Lateral diffusion of G s in the plasma membrane is decreased after chronic but not acute antidepressant treatment: Role of lipid raft and non-raft membrane microdomains

Andrew H. Czysz, Jeffrey M. Schappi, Mark M. Rasenick

Research output: Contribution to journalArticle

17 Citations (Scopus)

Abstract

GPCR signaling is modified both in major depressive disorder and by chronic antidepressant treatment. Endogenous G s redistributes from raft-to nonraft-membrane fractions after chronic antidepressant treatment. Modification of G protein anchoring may participate in this process. Regulation of Gs signaling by antidepressants was studied using fluorescence recovery after photobleaching (FRAP) of GFP-Gs. Here we find that extended antidepressant treatment both increases the half-time of maximum recovery of GFP-Gs and decreases the extent of recovery. Furthermore, this effect parallels the movement of Gs out of lipid rafts as determined by cold detergent membrane extraction with respect to both dose and duration of drug treatment. This effect was observed for several classes of compounds with antidepressant activity, whereas closely related molecules lacking antidepressant activity (eg, R-citalopram) did not produce the effect. These results are consistent with previously observed antidepressant-induced translocation of Gs, but also suggest an alternate membrane attachment site for this G protein. Furthermore, FRAP analysis provides the possibility of a relatively high-throughput screening tool for compounds with putative antidepressant activity.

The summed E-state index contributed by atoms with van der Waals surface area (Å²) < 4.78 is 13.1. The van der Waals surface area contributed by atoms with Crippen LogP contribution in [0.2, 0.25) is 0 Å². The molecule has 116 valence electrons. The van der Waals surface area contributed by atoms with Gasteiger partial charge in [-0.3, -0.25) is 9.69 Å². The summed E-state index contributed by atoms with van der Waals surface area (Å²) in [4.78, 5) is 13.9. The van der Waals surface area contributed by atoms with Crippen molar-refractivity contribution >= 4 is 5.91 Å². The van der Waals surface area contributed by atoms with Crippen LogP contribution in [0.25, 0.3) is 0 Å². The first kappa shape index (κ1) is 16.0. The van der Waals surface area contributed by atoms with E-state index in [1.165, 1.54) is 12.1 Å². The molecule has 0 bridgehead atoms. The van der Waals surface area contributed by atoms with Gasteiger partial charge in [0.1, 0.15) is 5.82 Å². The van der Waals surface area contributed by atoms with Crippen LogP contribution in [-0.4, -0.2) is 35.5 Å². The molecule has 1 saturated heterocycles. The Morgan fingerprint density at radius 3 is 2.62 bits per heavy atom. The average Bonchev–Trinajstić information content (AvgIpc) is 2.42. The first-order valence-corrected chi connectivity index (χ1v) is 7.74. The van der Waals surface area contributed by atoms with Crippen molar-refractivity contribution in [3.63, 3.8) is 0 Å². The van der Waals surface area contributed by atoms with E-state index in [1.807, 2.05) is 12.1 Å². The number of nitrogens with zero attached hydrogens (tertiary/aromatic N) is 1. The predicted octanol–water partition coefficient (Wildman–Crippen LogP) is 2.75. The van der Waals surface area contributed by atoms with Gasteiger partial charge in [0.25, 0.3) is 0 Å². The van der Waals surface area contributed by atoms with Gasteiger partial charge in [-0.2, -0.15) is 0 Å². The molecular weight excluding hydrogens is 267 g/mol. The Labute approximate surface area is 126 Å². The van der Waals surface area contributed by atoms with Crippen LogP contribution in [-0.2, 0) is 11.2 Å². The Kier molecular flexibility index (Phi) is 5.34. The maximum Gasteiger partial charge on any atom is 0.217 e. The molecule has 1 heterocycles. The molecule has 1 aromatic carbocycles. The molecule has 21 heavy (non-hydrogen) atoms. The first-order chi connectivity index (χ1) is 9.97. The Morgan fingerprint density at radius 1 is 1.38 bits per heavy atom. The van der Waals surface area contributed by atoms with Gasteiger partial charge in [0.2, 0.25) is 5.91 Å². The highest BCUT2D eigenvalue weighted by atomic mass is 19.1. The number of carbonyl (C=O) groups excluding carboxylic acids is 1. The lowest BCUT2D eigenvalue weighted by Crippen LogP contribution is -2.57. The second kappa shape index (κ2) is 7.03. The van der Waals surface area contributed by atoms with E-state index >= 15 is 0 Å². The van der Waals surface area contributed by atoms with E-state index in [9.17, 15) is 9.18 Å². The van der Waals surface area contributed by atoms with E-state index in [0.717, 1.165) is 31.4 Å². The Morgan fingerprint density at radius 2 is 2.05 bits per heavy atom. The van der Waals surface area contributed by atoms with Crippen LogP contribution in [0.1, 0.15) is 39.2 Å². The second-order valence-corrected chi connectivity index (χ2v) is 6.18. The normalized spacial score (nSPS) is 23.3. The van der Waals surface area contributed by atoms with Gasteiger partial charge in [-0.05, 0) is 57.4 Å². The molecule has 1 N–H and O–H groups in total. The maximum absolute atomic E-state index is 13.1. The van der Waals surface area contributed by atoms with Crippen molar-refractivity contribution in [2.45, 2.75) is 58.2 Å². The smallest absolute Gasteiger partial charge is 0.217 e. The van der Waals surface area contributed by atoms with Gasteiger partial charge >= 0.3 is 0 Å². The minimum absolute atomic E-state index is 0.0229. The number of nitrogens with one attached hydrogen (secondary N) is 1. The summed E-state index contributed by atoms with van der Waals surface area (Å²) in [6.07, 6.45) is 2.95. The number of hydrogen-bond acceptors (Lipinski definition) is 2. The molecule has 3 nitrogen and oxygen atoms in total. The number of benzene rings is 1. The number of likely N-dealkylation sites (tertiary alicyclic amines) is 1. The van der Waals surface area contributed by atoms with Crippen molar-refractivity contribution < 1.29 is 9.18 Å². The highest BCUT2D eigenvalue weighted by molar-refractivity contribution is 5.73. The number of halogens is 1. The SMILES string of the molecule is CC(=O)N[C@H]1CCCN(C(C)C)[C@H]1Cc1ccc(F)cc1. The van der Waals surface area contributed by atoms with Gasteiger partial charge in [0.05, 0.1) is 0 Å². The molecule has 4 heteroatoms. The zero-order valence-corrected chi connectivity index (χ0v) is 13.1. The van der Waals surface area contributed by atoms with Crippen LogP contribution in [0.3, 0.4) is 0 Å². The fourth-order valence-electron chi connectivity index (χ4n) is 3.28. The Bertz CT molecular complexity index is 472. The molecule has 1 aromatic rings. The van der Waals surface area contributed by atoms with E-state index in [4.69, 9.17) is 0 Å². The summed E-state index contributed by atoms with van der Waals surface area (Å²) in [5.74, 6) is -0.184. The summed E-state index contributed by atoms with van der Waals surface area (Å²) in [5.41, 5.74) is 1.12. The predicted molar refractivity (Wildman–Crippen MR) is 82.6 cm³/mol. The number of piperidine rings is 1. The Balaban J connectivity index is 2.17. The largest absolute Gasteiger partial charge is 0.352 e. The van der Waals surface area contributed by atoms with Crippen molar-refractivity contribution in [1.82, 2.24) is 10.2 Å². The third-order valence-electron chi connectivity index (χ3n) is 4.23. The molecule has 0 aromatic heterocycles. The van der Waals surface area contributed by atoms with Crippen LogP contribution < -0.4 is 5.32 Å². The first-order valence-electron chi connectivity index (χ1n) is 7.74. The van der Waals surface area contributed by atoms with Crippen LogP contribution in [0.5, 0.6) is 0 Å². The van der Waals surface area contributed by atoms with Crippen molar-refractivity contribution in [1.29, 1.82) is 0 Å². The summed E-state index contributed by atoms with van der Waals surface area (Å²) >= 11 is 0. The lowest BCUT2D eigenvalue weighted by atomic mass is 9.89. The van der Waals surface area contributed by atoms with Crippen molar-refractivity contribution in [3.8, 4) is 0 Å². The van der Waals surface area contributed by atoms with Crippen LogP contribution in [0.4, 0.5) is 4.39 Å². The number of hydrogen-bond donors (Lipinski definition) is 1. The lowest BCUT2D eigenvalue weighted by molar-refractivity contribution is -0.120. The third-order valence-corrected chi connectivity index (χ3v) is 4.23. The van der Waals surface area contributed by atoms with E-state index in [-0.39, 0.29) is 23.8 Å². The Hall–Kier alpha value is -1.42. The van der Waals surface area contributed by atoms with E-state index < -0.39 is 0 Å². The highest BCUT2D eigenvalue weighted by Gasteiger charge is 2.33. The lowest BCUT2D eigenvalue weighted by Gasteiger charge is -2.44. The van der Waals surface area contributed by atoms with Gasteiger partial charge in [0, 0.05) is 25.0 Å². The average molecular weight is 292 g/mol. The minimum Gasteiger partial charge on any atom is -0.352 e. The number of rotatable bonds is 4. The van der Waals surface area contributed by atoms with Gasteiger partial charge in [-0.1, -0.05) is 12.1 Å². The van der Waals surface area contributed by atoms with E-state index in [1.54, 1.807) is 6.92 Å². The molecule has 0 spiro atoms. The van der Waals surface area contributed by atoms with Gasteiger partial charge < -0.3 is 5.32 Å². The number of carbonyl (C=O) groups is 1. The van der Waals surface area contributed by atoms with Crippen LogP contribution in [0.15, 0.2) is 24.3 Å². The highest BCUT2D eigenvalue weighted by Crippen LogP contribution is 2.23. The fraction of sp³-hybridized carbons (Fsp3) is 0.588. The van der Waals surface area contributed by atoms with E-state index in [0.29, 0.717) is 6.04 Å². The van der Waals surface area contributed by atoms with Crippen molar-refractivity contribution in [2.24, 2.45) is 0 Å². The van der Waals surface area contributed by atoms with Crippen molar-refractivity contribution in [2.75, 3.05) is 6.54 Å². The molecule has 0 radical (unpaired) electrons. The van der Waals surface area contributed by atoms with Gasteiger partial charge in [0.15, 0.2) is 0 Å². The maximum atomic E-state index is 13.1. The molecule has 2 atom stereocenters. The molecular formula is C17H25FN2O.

Original languageEnglish (US)
Pages (from-to)766-773
Number of pages8
JournalNeuropsychopharmacology
Volume40
Issue number3
DOIs
StatePublished - Feb 2015
Externally publishedYes

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Membrane Microdomains
Antidepressive Agents
Cell Membrane
Lipids
Fluorescence Recovery After Photobleaching
Membranes
Citalopram
Major Depressive Disorder
GTP-Binding Proteins
Detergents

ASJC Scopus subject areas

  • Pharmacology
  • Psychiatry and Mental health

Cite this